Gates Heads to Pretrial Questioning
Microsoft Chairman and Chief Software Architect Bill Gates will submit to pretrial questioning from Burst.com and Sun Microsystems lawyers in preparation for two separate antitrust trials the software giant is facing. This week, US District Judge J. Frederick Motz ordered Gates to make himself available for 3 hours of questioning, although Judge Motz didn't set a date. Burst.com is suing Microsoft for abusing its market power to muscle into new markets for Internet-based audio distribution. Sun is suing Microsoft for harming the development of its Java software-development platform.

Microsoft Patents XML-Script-Automation Technique
For months, open-source backers have been circulating rumors that Microsoft was attempting to patent its XML technologies, thereby negating the interoperable benefits of moving to that format. This week, the company confirmed their worst fears, although the patent Microsoft received isn't nearly as damaging to the cause as it could have been. Instead, the company received a patent for unpacking multiple scripts contained within an XML file or--to use the wording in the actual patent--"systems, methods and data structures for encompassing scripts written in one or more scripting languages in a single file. The scripts of a computer system are organized into a single file using Extensible Language Markup (XML)." To curb any potential criticism, Microsoft issued the following statement: "Microsoft, like other software companies, frequently files patents to protect innovative ideas. In the area of XML, Microsoft has contributed significant resources to develop XML as an industry standard and it has partnered with many companies to promote the standard's broad industry success. While the XML standard itself is royalty free, nothing precludes a company from seeking patent protection for a specific software implementation that incorporates elements of XML. This does not, in any way, change the royalty-free nature of the XML standard itself." And it certainly doesn't mean that Microsoft is "patenting XML," so relax.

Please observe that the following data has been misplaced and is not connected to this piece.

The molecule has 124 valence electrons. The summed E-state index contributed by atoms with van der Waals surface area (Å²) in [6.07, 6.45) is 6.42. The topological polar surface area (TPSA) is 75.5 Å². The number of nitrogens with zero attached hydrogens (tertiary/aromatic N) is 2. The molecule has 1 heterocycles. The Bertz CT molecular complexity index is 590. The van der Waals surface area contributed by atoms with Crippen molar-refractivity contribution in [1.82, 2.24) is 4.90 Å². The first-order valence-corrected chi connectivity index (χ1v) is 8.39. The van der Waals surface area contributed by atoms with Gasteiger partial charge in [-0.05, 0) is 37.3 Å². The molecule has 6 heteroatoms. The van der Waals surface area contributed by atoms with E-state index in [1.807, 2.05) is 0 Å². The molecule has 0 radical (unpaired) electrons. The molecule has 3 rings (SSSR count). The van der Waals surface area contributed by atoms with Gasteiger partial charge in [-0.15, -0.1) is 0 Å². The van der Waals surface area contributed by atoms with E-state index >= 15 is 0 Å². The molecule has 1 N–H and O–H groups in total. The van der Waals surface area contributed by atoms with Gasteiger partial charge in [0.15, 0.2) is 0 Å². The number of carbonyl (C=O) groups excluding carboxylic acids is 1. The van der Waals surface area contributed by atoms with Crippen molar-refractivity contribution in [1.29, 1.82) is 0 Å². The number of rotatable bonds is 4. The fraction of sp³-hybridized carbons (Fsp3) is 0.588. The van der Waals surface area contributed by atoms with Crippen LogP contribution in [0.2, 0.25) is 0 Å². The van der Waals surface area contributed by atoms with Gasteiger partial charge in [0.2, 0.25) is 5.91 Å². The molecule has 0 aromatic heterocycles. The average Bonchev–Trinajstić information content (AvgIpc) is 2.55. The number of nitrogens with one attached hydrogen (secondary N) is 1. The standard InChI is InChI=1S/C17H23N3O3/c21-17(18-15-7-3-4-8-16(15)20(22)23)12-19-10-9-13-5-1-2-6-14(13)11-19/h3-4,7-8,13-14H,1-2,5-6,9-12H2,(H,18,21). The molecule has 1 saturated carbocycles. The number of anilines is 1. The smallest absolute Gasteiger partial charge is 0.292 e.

France Says Vive La Open Source